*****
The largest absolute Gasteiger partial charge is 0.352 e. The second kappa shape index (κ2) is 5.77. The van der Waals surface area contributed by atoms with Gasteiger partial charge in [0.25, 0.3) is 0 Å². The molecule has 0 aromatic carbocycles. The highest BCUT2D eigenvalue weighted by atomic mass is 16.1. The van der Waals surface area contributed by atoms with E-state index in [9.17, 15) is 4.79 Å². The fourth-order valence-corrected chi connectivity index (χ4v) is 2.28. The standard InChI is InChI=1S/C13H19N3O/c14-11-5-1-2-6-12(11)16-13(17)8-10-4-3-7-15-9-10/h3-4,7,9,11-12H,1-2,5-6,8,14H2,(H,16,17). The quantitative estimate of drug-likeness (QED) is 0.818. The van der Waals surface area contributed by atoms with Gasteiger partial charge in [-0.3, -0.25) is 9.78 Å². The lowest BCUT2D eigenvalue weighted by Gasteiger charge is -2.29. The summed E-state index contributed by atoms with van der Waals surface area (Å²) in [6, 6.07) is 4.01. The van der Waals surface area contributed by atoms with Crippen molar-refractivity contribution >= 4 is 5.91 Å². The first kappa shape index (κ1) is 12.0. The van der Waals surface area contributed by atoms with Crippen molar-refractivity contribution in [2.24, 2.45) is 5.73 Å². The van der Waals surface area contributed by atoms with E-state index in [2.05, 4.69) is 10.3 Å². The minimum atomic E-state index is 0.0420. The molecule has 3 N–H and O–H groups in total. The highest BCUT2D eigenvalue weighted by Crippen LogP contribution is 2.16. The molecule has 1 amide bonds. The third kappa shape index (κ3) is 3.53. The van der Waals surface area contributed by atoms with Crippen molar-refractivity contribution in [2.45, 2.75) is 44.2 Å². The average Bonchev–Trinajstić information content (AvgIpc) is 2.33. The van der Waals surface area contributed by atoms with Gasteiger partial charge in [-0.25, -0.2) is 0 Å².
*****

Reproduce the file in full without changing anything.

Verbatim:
The largest absolute Gasteiger partial charge is 0.352 e. The second kappa shape index (κ2) is 5.77. The van der Waals surface area contributed by atoms with Gasteiger partial charge in [0.25, 0.3) is 0 Å². The molecule has 0 aromatic carbocycles. The highest BCUT2D eigenvalue weighted by atomic mass is 16.1. The van der Waals surface area contributed by atoms with E-state index in [9.17, 15) is 4.79 Å². The fourth-order valence-corrected chi connectivity index (χ4v) is 2.28. The standard InChI is InChI=1S/C13H19N3O/c14-11-5-1-2-6-12(11)16-13(17)8-10-4-3-7-15-9-10/h3-4,7,9,11-12H,1-2,5-6,8,14H2,(H,16,17). The quantitative estimate of drug-likeness (QED) is 0.818. The van der Waals surface area contributed by atoms with Gasteiger partial charge in [-0.3, -0.25) is 9.78 Å². The lowest BCUT2D eigenvalue weighted by Gasteiger charge is -2.29. The summed E-state index contributed by atoms with van der Waals surface area (Å²) in [6, 6.07) is 4.01. The van der Waals surface area contributed by atoms with Crippen molar-refractivity contribution >= 4 is 5.91 Å². The first kappa shape index (κ1) is 12.0. The van der Waals surface area contributed by atoms with Crippen molar-refractivity contribution in [2.24, 2.45) is 5.73 Å². The van der Waals surface area contributed by atoms with E-state index in [2.05, 4.69) is 10.3 Å². The minimum atomic E-state index is 0.0420. The molecule has 3 N–H and O–H groups in total. The highest BCUT2D eigenvalue weighted by Crippen LogP contribution is 2.16. The molecule has 1 amide bonds. The third kappa shape index (κ3) is 3.53. The van der Waals surface area contributed by atoms with Crippen molar-refractivity contribution in [2.45, 2.75) is 44.2 Å². The average Bonchev–Trinajstić information content (AvgIpc) is 2.33. The van der Waals surface area contributed by atoms with Gasteiger partial charge in [-0.25, -0.2) is 0 Å².